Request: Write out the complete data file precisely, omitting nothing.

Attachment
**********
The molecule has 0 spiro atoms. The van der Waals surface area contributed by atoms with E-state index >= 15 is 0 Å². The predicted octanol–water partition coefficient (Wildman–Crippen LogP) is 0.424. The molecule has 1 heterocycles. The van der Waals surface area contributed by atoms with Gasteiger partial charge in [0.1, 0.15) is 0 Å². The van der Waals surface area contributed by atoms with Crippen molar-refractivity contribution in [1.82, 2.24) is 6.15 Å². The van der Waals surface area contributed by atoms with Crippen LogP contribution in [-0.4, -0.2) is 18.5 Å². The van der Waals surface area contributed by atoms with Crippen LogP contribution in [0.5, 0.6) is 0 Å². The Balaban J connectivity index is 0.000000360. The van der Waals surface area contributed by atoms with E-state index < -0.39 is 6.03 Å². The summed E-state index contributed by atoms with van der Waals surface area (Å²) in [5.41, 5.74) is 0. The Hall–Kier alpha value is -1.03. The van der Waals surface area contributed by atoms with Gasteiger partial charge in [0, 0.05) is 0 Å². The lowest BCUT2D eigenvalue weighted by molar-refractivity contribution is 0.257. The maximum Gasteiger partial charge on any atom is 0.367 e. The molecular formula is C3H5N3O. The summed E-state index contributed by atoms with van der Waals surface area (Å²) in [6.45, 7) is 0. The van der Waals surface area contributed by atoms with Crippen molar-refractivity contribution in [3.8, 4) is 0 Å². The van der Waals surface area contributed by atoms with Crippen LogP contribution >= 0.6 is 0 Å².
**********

The molecule has 0 spiro atoms. The van der Waals surface area contributed by atoms with E-state index >= 15 is 0 Å². The predicted octanol–water partition coefficient (Wildman–Crippen LogP) is 0.424. The molecule has 1 heterocycles. The van der Waals surface area contributed by atoms with Gasteiger partial charge in [0.1, 0.15) is 0 Å². The van der Waals surface area contributed by atoms with Crippen molar-refractivity contribution in [1.82, 2.24) is 6.15 Å². The van der Waals surface area contributed by atoms with Crippen LogP contribution in [-0.4, -0.2) is 18.5 Å². The van der Waals surface area contributed by atoms with Crippen LogP contribution in [0.5, 0.6) is 0 Å². The Balaban J connectivity index is 0.000000360. The van der Waals surface area contributed by atoms with E-state index < -0.39 is 6.03 Å². The summed E-state index contributed by atoms with van der Waals surface area (Å²) in [5.41, 5.74) is 0. The Hall–Kier alpha value is -1.03. The van der Waals surface area contributed by atoms with Gasteiger partial charge in [0, 0.05) is 0 Å². The lowest BCUT2D eigenvalue weighted by molar-refractivity contribution is 0.257. The maximum Gasteiger partial charge on any atom is 0.367 e. The molecular formula is C3H5N3O. The summed E-state index contributed by atoms with van der Waals surface area (Å²) in [6.45, 7) is 0. The van der Waals surface area contributed by atoms with Crippen molar-refractivity contribution in [3.8, 4) is 0 Å². The van der Waals surface area contributed by atoms with Crippen LogP contribution >= 0.6 is 0 Å².